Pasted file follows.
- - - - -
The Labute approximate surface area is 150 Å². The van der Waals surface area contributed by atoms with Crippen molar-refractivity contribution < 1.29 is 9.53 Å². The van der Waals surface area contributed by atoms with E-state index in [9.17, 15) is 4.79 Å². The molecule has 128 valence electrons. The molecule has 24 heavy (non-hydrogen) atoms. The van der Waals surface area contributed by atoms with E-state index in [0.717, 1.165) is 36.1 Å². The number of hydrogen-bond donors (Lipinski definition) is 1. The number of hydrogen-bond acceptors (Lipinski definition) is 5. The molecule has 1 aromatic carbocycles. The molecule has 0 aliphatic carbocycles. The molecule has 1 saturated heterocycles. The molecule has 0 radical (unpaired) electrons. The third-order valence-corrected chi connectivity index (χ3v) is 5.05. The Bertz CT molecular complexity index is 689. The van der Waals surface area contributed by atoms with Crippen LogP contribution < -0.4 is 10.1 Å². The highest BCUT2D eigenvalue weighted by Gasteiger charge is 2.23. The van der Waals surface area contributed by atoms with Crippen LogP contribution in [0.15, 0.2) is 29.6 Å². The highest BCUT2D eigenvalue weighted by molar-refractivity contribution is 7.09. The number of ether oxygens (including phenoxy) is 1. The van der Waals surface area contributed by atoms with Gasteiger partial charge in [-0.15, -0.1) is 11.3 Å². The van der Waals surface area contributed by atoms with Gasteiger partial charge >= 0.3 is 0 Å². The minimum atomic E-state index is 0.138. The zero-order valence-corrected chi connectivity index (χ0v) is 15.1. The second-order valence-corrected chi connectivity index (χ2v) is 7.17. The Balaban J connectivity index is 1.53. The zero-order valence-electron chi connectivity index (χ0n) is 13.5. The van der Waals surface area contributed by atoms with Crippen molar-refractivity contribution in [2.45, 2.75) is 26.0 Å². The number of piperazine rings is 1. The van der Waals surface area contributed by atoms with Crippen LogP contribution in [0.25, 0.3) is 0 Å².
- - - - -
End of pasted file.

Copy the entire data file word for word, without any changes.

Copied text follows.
The Labute approximate surface area is 150 Å². The van der Waals surface area contributed by atoms with Crippen molar-refractivity contribution < 1.29 is 9.53 Å². The van der Waals surface area contributed by atoms with E-state index in [9.17, 15) is 4.79 Å². The molecule has 128 valence electrons. The molecule has 24 heavy (non-hydrogen) atoms. The van der Waals surface area contributed by atoms with E-state index in [0.717, 1.165) is 36.1 Å². The number of hydrogen-bond donors (Lipinski definition) is 1. The number of hydrogen-bond acceptors (Lipinski definition) is 5. The molecule has 1 aromatic carbocycles. The molecule has 0 aliphatic carbocycles. The molecule has 1 saturated heterocycles. The molecule has 0 radical (unpaired) electrons. The third-order valence-corrected chi connectivity index (χ3v) is 5.05. The Bertz CT molecular complexity index is 689. The van der Waals surface area contributed by atoms with Crippen LogP contribution < -0.4 is 10.1 Å². The highest BCUT2D eigenvalue weighted by Gasteiger charge is 2.23. The van der Waals surface area contributed by atoms with Crippen LogP contribution in [0.15, 0.2) is 29.6 Å². The highest BCUT2D eigenvalue weighted by molar-refractivity contribution is 7.09. The number of ether oxygens (including phenoxy) is 1. The van der Waals surface area contributed by atoms with Gasteiger partial charge in [-0.15, -0.1) is 11.3 Å². The van der Waals surface area contributed by atoms with Gasteiger partial charge >= 0.3 is 0 Å². The minimum atomic E-state index is 0.138. The zero-order valence-corrected chi connectivity index (χ0v) is 15.1. The second-order valence-corrected chi connectivity index (χ2v) is 7.17. The Balaban J connectivity index is 1.53. The zero-order valence-electron chi connectivity index (χ0n) is 13.5. The van der Waals surface area contributed by atoms with Crippen molar-refractivity contribution in [2.45, 2.75) is 26.0 Å². The number of piperazine rings is 1. The van der Waals surface area contributed by atoms with Crippen LogP contribution in [0.25, 0.3) is 0 Å².